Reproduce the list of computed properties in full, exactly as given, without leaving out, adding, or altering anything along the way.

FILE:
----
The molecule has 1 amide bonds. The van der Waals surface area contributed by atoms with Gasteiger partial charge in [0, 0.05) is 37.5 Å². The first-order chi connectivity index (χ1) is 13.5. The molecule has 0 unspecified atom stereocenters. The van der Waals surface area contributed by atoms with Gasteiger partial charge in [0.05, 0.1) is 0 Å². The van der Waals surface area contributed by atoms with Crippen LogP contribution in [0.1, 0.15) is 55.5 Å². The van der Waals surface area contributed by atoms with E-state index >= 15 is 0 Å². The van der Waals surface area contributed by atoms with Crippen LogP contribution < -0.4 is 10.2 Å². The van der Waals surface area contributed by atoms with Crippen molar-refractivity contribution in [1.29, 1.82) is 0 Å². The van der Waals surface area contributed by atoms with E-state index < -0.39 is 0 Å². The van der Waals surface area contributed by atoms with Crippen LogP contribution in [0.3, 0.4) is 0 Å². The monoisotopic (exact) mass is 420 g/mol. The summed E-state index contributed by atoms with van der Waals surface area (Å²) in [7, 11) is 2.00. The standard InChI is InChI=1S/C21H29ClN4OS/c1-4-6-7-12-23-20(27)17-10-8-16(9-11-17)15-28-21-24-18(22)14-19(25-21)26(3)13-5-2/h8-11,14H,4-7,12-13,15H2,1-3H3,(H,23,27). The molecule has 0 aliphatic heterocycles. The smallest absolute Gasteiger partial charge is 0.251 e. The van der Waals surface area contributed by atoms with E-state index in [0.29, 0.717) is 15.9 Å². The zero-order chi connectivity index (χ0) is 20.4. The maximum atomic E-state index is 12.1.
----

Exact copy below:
The molecule has 1 amide bonds. The van der Waals surface area contributed by atoms with Gasteiger partial charge in [0, 0.05) is 37.5 Å². The first-order chi connectivity index (χ1) is 13.5. The molecule has 0 unspecified atom stereocenters. The van der Waals surface area contributed by atoms with Gasteiger partial charge in [0.05, 0.1) is 0 Å². The van der Waals surface area contributed by atoms with Crippen LogP contribution in [0.1, 0.15) is 55.5 Å². The van der Waals surface area contributed by atoms with E-state index >= 15 is 0 Å². The van der Waals surface area contributed by atoms with Crippen LogP contribution < -0.4 is 10.2 Å². The van der Waals surface area contributed by atoms with Crippen molar-refractivity contribution in [1.29, 1.82) is 0 Å². The van der Waals surface area contributed by atoms with E-state index < -0.39 is 0 Å². The van der Waals surface area contributed by atoms with Crippen LogP contribution in [0.3, 0.4) is 0 Å². The monoisotopic (exact) mass is 420 g/mol. The summed E-state index contributed by atoms with van der Waals surface area (Å²) in [7, 11) is 2.00. The standard InChI is InChI=1S/C21H29ClN4OS/c1-4-6-7-12-23-20(27)17-10-8-16(9-11-17)15-28-21-24-18(22)14-19(25-21)26(3)13-5-2/h8-11,14H,4-7,12-13,15H2,1-3H3,(H,23,27). The molecule has 0 aliphatic heterocycles. The smallest absolute Gasteiger partial charge is 0.251 e. The van der Waals surface area contributed by atoms with E-state index in [0.29, 0.717) is 15.9 Å². The zero-order chi connectivity index (χ0) is 20.4. The maximum atomic E-state index is 12.1.